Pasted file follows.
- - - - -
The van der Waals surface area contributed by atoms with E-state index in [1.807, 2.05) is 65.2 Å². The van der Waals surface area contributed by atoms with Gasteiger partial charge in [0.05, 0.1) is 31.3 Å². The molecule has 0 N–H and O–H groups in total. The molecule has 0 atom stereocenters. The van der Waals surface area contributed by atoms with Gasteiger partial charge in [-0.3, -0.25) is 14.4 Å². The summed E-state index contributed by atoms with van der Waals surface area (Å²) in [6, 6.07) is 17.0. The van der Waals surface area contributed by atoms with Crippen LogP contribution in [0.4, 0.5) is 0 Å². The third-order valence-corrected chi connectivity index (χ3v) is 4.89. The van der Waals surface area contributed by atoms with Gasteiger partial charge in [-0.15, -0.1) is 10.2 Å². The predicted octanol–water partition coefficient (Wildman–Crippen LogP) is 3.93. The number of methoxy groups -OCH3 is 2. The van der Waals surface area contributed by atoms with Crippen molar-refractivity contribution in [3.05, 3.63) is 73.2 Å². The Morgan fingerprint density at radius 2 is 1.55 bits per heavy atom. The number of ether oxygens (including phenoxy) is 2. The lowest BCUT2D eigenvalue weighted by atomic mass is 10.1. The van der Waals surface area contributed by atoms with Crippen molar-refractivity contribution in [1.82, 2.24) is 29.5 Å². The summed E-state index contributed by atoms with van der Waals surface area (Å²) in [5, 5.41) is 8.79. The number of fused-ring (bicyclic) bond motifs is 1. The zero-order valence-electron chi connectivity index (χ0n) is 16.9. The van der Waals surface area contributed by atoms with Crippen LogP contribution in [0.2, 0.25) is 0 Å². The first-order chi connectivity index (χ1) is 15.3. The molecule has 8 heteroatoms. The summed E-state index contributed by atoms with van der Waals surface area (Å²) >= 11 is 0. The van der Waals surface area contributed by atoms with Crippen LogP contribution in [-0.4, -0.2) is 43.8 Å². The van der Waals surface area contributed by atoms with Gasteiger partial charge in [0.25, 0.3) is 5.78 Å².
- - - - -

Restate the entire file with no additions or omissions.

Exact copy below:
The van der Waals surface area contributed by atoms with E-state index in [1.807, 2.05) is 65.2 Å². The van der Waals surface area contributed by atoms with Gasteiger partial charge in [0.05, 0.1) is 31.3 Å². The molecule has 0 N–H and O–H groups in total. The molecule has 0 atom stereocenters. The van der Waals surface area contributed by atoms with Gasteiger partial charge in [-0.3, -0.25) is 14.4 Å². The summed E-state index contributed by atoms with van der Waals surface area (Å²) in [6, 6.07) is 17.0. The van der Waals surface area contributed by atoms with Crippen LogP contribution in [0.4, 0.5) is 0 Å². The third-order valence-corrected chi connectivity index (χ3v) is 4.89. The van der Waals surface area contributed by atoms with Gasteiger partial charge in [-0.15, -0.1) is 10.2 Å². The predicted octanol–water partition coefficient (Wildman–Crippen LogP) is 3.93. The number of methoxy groups -OCH3 is 2. The van der Waals surface area contributed by atoms with Crippen molar-refractivity contribution in [3.05, 3.63) is 73.2 Å². The Morgan fingerprint density at radius 2 is 1.55 bits per heavy atom. The number of ether oxygens (including phenoxy) is 2. The lowest BCUT2D eigenvalue weighted by atomic mass is 10.1. The van der Waals surface area contributed by atoms with Crippen molar-refractivity contribution in [1.82, 2.24) is 29.5 Å². The summed E-state index contributed by atoms with van der Waals surface area (Å²) in [5, 5.41) is 8.79. The number of fused-ring (bicyclic) bond motifs is 1. The zero-order valence-electron chi connectivity index (χ0n) is 16.9. The van der Waals surface area contributed by atoms with Crippen LogP contribution in [0.2, 0.25) is 0 Å². The first-order chi connectivity index (χ1) is 15.3. The molecule has 8 heteroatoms. The summed E-state index contributed by atoms with van der Waals surface area (Å²) >= 11 is 0. The van der Waals surface area contributed by atoms with Crippen LogP contribution in [-0.4, -0.2) is 43.8 Å². The van der Waals surface area contributed by atoms with Gasteiger partial charge in [0.25, 0.3) is 5.78 Å².